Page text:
Blind gas sharing

Plura Valley is a technical cave diving centre in Northern Norway. To avoid truncating the article, it’s worth mentioning something specific to caves. One method for blind gas sharing requires high tactile feedback. The diver signals “out of gas” with the hand already on their teammate for touch communication. Then, keeping that hand in place, they place their other hand open by the chest of the donor. They wait to receive the 2nd stage from them. Not the preferred method in this situation, but an acceptable one. In cold water, the lack of fine feeling doesn’t make this option practical, or safe.
If you are doing cold water sidemount diving in an overhead environment, it is impractical to donate a cylinder. Cold water divers almost always choose steel cylinders for their back-gas. They use them as part of their ballast system. As such, donating a cylinder is unwise at best and dangerous at worst.

The safest method no matter the open circuit configuration, is as follows. The out-of-gas diver signals that they are “out of gas” as previously mentioned. Keeping one hand on their teammate, the other hand follows then line to the donors hand. Then the receiver traces the donor divers body from their hand, up their arm to the 2nd stage in their mouth. The receiver then gently twists the 2nd stage twice. This lets the donor know they wish to take the regulator. The donor releases their teeth from the mouthpiece. The receiver can get gas as the donor retrieves their short hose regulator at the same time. Be aware that we use the twisting method for practice. In a real out-of-gas situation, the donor knows they need to release the long hose. They know this due to the out-of-gas signal from the reciever. The receiver can then trace the body and grab the second stage. This skips the need for twisting.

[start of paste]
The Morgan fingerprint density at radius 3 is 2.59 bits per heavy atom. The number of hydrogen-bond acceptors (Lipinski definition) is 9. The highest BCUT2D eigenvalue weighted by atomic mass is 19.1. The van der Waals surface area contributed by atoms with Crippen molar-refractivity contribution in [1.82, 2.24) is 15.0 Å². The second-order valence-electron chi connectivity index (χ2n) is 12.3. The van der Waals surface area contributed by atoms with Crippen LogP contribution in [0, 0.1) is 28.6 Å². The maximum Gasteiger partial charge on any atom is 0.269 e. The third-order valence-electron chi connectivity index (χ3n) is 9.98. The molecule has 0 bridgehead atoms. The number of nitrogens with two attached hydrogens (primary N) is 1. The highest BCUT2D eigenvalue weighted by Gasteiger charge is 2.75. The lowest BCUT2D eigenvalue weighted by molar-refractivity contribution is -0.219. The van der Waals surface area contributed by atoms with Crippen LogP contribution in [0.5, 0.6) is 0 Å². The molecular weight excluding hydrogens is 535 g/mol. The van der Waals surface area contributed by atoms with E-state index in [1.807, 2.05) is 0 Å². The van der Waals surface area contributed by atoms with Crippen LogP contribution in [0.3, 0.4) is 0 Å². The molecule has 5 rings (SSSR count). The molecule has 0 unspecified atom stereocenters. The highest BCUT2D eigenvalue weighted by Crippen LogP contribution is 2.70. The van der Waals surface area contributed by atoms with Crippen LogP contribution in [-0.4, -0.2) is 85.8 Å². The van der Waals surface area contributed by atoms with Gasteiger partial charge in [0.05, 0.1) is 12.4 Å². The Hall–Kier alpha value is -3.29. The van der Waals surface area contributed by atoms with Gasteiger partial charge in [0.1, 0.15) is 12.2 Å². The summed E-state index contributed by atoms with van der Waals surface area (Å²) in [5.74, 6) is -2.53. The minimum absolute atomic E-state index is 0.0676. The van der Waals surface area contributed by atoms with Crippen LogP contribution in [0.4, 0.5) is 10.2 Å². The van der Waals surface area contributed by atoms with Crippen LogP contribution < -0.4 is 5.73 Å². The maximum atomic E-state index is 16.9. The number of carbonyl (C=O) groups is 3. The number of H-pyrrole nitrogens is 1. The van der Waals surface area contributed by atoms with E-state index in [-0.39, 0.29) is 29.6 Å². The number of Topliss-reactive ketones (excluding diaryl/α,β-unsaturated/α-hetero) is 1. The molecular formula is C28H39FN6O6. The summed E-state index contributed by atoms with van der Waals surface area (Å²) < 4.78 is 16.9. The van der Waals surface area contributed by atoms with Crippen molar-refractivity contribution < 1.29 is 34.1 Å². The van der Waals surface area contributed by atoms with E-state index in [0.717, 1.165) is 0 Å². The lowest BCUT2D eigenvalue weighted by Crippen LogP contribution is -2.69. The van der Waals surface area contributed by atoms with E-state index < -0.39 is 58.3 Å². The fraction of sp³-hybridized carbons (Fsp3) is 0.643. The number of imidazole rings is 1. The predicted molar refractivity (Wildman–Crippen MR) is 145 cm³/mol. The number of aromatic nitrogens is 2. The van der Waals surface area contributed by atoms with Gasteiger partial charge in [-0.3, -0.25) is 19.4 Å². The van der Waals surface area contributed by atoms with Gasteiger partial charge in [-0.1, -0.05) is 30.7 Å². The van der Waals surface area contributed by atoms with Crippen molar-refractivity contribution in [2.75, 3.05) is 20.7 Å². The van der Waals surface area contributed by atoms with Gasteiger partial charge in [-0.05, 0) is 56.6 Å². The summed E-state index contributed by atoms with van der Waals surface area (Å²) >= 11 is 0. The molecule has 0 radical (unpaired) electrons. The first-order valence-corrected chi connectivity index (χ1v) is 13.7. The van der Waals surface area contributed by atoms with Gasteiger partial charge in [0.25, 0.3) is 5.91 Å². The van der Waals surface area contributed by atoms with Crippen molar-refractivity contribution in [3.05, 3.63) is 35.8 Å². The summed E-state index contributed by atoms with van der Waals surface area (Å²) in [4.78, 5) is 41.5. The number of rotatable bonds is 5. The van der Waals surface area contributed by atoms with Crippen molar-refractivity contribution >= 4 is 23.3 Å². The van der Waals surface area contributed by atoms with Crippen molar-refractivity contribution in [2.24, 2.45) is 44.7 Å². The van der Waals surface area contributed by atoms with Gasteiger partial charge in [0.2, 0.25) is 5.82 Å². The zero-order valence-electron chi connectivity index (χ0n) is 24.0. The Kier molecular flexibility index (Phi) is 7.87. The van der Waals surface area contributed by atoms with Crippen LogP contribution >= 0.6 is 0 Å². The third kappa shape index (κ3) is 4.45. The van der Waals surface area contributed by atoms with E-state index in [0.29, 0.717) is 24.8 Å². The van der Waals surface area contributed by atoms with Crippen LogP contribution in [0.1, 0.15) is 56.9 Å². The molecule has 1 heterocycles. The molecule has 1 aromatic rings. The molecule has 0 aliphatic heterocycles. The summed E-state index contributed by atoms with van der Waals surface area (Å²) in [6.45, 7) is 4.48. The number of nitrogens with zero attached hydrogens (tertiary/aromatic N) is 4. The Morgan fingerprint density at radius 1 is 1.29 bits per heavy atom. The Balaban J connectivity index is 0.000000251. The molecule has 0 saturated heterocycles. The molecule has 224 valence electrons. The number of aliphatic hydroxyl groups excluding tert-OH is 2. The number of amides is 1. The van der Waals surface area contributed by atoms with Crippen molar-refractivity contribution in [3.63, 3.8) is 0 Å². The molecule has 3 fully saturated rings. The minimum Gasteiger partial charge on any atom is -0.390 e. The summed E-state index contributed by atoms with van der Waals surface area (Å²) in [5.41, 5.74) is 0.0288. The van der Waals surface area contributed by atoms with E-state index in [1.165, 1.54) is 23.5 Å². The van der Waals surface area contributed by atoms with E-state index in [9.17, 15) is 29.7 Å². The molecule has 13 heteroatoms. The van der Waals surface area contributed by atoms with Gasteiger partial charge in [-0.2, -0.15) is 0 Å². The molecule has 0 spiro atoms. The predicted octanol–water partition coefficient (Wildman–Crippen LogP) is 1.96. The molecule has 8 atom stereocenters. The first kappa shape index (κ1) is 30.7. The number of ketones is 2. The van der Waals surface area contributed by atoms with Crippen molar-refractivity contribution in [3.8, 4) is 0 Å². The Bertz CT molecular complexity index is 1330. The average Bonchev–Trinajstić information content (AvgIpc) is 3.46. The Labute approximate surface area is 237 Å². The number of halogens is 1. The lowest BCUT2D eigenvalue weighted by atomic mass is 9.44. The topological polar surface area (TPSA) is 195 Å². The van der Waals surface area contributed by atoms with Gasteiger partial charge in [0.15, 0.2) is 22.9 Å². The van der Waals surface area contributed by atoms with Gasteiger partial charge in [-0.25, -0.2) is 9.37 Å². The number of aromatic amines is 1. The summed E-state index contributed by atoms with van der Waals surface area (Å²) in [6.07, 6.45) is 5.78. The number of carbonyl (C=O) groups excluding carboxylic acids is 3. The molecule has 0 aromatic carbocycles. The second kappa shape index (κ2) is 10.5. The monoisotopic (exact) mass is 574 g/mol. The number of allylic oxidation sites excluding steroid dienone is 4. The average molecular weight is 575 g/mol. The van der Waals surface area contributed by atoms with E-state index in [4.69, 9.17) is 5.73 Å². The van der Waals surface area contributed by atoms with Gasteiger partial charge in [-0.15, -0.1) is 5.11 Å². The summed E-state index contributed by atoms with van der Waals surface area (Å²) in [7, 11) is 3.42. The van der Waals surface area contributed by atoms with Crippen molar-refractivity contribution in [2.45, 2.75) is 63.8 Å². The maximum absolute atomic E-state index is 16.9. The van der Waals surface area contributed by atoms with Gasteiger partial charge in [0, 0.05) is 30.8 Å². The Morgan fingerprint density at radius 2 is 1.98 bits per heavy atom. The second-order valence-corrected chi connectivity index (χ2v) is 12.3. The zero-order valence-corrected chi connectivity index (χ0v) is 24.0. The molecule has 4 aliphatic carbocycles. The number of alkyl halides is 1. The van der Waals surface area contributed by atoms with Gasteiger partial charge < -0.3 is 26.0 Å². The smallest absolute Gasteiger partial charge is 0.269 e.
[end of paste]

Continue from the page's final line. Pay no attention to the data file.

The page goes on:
It’s worth noting, if the donor is diving sidemount and the short hose is already in the mouth. The donor can break-away the long hose. They can then hold it in front of the regulator in their mouth for the receiver to grab. Alternatively, the receiver can feel for a 2nd stage clipped off at the shoulder D-ring. If it’s there, they can break-away the regulator and start breathing from it. Regardless of the style of glove a diver is using, this method works.

Cold water diving places exigencies on a diver’s equipment, procedures and communication. It forces divers to be more deliberate in the ways they operate in the water. Also to create pragmatic adaptations. Divers and dive teams need to be prudent with any changes they make. Changes should only occur if they improve practicality and safety. With all manner of diving, there is no substitute for practice. We need to drill each change, and be critical in our interrogation of them. This will make dives as safe and efficient as possible. The more extreme the environment, or more demanding the dive, the more meticulous divers must be.

Arctic scuba diving courses​​

Cold water scuba diving and arctic scuba diving are two types of underwater exploration that involve diving in low-temperature waters, but they differ mainly in the extremity of conditions and the equipment required.

Getting ready for some ice diving. Model: James Allen

At Plura Valley the water is cold year round and this offer the unique possibility to consistently practice cold water scuba diving. In the winter seasons things are turned up a notch, this is when the real arctic diving conditions occur. During this period the ice diver courses take place and where much of the water reaches a near freezing point. You will also never find more pristine waters than during this period with visibility up to a 100 meters (330ft.).

Interested in ice diving or other scuba diving courses? Press the links below and read all you need to know about our selection of courses and trainings!

Ice diving course

Diving Course calendar